Scientists report they must “exclude atmospheric pCO2 as a direct driver of SST variations” after finding the Atlantic Ocean’s surface was multiple degrees warmer than today from 90 to 20 thousand years ago, or when CO2 concentrations hovered below 200 ppm.
Another new study (Hou et al., 2020) casts even more doubt on the contention that CO2 concentrations are a driver of ocean temperature changes. Sea surface temperatures ranged between 1 and 5°C warmer than today throughout the last glacial period in the western tropical Atlantic.
“Our results indicate a lack of pronounced glacial-interglacial variability in the SST record, prompting us to exclude atmospheric pCO2 as a direct driver of SST variations in the southern WTA [western tropical Atlantic].”
Image Source: Hou et al., 2020
A Southern Ocean site was analyzed in another 2020 study (Ghadi et al.). Sea surface temperatures averaged 1-2°C during glacials and 4°C during interglacials. Today, with a 410 ppm CO2 concentration, this location has again plummeted to glacial/ice age levels (2°C).
Image Source: Ghadi et al., 2020
The North Atlantic record shows this warmer-during-glacial-periods phenomenon extends to the Northern Hemisphere. The Tobago Basin was “2.5°C warmer than the modern conditions” from 30 to 10 thousand years ago and the Bonaire Basin was 4-6°C warmer than modern from about 20 to 12 thousand years ago (Reißig et al., 2019).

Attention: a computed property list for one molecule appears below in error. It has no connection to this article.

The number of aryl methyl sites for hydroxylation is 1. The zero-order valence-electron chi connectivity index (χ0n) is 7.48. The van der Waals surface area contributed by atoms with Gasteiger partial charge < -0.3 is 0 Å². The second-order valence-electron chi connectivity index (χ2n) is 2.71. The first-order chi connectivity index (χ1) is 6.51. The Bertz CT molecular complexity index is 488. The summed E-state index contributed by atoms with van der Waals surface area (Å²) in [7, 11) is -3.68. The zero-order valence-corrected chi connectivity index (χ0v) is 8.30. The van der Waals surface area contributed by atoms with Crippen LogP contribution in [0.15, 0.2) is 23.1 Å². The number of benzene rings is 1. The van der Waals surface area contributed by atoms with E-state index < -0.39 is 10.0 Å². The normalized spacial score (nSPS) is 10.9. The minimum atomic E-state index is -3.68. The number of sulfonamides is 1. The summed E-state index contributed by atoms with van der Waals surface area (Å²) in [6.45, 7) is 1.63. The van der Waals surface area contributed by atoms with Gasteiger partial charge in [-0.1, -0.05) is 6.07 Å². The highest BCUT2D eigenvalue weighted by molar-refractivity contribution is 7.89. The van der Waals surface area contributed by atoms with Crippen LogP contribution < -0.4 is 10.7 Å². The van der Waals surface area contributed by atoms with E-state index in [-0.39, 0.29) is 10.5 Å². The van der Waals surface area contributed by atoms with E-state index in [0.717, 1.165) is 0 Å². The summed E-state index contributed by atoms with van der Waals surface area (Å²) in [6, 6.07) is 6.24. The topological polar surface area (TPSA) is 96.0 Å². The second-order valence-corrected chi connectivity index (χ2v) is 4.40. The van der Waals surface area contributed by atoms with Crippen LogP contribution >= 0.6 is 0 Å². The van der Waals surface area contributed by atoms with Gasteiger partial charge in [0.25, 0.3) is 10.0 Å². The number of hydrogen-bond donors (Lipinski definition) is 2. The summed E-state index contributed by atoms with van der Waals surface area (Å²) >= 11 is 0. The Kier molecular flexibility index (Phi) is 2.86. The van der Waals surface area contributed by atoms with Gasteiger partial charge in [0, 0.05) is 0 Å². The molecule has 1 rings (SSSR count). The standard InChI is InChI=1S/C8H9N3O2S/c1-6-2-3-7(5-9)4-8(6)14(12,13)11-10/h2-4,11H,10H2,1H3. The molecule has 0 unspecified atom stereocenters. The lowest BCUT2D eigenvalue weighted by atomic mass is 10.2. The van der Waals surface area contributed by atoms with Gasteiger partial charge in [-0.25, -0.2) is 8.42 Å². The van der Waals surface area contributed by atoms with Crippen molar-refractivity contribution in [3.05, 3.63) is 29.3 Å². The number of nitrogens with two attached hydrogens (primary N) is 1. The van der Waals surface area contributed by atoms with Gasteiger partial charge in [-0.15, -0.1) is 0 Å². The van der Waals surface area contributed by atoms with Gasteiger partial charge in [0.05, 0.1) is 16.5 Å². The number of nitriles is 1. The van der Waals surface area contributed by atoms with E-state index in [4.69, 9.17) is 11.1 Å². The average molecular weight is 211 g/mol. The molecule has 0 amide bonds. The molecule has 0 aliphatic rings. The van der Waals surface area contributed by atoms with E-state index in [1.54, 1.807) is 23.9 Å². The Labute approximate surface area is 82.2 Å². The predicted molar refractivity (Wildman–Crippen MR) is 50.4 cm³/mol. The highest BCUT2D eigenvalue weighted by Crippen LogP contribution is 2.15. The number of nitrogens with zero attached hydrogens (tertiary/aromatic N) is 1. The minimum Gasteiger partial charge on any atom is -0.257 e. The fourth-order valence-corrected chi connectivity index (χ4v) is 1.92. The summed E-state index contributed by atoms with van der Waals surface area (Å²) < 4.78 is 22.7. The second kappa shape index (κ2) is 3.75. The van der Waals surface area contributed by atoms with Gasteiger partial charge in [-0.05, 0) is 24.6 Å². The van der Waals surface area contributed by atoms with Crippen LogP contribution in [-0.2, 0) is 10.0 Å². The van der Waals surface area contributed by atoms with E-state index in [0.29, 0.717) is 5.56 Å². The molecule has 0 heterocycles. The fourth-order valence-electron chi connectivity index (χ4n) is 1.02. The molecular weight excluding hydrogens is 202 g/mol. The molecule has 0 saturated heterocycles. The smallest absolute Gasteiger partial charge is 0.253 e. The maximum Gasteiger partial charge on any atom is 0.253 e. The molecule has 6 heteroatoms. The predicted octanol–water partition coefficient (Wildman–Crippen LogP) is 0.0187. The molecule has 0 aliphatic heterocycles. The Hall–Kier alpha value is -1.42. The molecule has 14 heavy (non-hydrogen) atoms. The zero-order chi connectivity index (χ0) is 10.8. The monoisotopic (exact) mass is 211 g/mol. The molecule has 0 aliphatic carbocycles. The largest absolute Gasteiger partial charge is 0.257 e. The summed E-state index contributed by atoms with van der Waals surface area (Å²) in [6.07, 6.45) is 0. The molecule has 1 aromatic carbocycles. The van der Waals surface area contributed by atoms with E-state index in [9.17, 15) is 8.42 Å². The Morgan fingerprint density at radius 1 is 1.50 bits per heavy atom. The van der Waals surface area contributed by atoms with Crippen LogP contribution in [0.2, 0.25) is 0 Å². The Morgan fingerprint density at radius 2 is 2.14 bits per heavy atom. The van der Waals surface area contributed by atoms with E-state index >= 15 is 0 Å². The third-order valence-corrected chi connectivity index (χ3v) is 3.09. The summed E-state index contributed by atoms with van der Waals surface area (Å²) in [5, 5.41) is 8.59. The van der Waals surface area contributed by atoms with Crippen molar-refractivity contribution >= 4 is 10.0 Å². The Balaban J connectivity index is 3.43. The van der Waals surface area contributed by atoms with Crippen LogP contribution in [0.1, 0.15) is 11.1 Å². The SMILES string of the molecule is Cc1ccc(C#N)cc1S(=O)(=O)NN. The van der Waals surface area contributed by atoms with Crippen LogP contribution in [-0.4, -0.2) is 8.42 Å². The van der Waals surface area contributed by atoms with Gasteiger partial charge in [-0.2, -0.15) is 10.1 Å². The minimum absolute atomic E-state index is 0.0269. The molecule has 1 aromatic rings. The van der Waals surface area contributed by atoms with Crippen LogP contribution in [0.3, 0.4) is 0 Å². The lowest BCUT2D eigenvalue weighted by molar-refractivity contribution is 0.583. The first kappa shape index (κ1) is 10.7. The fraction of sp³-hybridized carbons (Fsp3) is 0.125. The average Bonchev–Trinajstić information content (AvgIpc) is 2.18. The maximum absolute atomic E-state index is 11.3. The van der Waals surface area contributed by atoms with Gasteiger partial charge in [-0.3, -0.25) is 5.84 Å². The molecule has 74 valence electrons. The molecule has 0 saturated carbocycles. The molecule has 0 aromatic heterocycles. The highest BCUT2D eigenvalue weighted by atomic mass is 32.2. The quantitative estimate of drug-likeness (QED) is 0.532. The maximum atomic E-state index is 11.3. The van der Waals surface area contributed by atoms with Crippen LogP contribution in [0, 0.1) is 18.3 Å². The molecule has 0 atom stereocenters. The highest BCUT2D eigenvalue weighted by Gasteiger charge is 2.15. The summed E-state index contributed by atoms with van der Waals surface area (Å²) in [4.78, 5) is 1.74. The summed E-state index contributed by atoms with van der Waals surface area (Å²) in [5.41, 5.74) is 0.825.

Image Source: Reißig et al., 2019
The warmer-during-glacials phenomenon even extends to the terrestrial landscape. For example, lake temperatures in southern California were 4 to 5°C warmer than today (22 to 23°C versus 18°C) between 30 and 25 thousand years ago (Feakins et al., 2019). Abrupt temperature swings of 10°C occurred in a matter of centuries.
Image Source: Feakins et al., 2019
Even in the high latitudes there was greater warmth during the last glacial period than today. The Russian Altai mountains were “about 3°C warmer than today” 43,000 years ago and up to 5.9°C warmer than now 31,000 years ago (Ganyushkin et al., 2018).
Image Source: Ganyushkin et al., 2018
The North Slope, Alaska (Arctic) temperatures were “higher here than they are today” 20,000 years ago, when wild horses ate grass year-round in this region. As recently as 9 to 8 thousand years ago, the North Slope was still “2 to 3°C warmer than today” (Kuzmina et al., 2019).
Image Source: Kuzmina et al., 2019
There are many more reconstructions appearing in the scientific literature showing modern temperatures are several degrees colder than they were during the last glacial. None of these paleoclimate records support the claim that CO2 concentrations are the “control knob” for Earth’s climate.